Rev. John Elford, senior pastor at University United Methodist, and David Guarino, of All Saints Episcopal, point out the effects of state action on homelessness in Austin.
This Thanksgiving, most of us will sit down with our loved ones for a feast in a cozy home. Outside, hundreds of our neighbors experiencing homelessness in Austin will be scrambling for a place to escape from the elements, both literal and political.
We of Austin’s faith community have frequent contact with our unsheltered neighbors, and they have taught us a great deal. They have shown that too many of us are just one or two paychecks and a run of bad luck away from the same fate. Our homeless neighbors have also taught us that we have a shared humanity that transcends circumstances.
Austin is at a critical moment in our fight to end homelessness. Recent attempts to revise the city’s old ordinances, which effectively criminalized everyday activities, brought people experiencing homelessness out of the shadows. It was hard to miss that our neighbors were suffering.
The response of the governor was to order the dismantling of encampments under state highways and provide a vacant lot off U.S. 183 as an alternative campground, far from the city’s social service and transportation hubs. As a result, many of our unhoused neighbors have been forced back to the woods, out of sight....
[Photo Credit: Jay Janner, Austin American Statesman]
Commentary: This Holiday, Let's Focus on Hope for Homeless, Austin American Statesman [pdf]
With standing room only, 300 delegates from One LA member and guest institutions convened on Sunday, July 21, 2019 at Temple Emanuel in Beverly Hills to set an ambitious agenda for 2020.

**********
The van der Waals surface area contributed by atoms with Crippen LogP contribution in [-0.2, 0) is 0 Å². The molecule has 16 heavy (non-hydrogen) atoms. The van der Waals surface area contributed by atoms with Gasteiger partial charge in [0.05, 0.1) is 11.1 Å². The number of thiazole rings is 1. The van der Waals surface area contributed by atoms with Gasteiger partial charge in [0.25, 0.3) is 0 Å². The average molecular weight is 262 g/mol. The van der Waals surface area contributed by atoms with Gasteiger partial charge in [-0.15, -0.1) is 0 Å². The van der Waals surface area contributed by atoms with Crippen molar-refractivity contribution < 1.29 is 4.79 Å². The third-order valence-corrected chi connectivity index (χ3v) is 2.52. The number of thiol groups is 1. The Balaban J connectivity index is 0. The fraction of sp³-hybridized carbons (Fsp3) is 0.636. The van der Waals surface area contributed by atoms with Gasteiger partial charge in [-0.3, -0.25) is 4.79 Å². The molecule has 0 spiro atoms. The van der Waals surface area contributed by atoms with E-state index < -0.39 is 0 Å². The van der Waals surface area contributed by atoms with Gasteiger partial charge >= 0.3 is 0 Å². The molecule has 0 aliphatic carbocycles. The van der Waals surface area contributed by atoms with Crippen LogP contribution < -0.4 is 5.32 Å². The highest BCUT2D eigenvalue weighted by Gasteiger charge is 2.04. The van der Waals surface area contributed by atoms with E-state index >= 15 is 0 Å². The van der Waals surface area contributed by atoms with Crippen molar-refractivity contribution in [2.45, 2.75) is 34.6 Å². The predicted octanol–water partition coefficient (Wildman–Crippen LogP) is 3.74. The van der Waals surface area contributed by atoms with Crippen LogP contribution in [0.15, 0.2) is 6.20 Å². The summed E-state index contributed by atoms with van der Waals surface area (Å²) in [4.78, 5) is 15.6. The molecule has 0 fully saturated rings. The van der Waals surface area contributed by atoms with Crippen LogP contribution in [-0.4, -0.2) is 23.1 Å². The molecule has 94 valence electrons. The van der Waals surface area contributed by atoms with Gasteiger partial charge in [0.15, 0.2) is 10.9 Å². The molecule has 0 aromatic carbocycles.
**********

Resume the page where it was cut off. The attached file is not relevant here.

"Our 2020 vision is a roadmap to building power," said Nancy Goldstone, Co-Chair of the assembly and member of Temple Beth Am. "I don't need to tell you that it will be a watershed year, nationally and locally. While many will be focusing on the presidential election, half of LA city council and half of LAUSD board members are up for election, and we have a major contest in LA County Supervisor's District 2. That is where decisions are made that affect us daily."
Teams of leaders from across LA County shared stories about what is at stake around One LA's four issue campaigns: immigration, housing, human trafficking and mental health. "We need our state senators, county supervisors and city council members to do more to protect immigrants," shared Yadira Mireles, on the immigration team at San Gabriel Mission. "People need lawyers. They need good information. People coming out of detention need shelter and services. We can't just be a sanctuary city in name only. We want elected officials who will work with us so that Los Angeles will truly be a place that welcomes immigrants."
State Senator Holly Mitchell and City Attorney Mike Feuer joined the assembly and reacted to One LA's vision for building power. When asked if she would join One LA leaders in a listening campaign on mental health issues, Senator Mitchell rose to the challenge and offered to co-host a session. City Attorney Feuer laid out specific ways his office would work with One LA on all four issue campaigns, encouraging leaders to contact his office directly in cases of immigration fraud, intelligence on human traffickers, and housing fraud.
One LA leaders then caucused by region on specific strategies to build more power ahead of the 2020 elections, including broadening and expanding their constituencies through recruiting other institutions, and raising more hard money to hire and train organizers. "Hard money is our favorite kind of money," said Janet Hirsch of Temple Isaiah. "It is money that we control, and that lets us set our agenda on our own terms and our own time." Leaders pledged $200,000 in hard money commitments for 2020.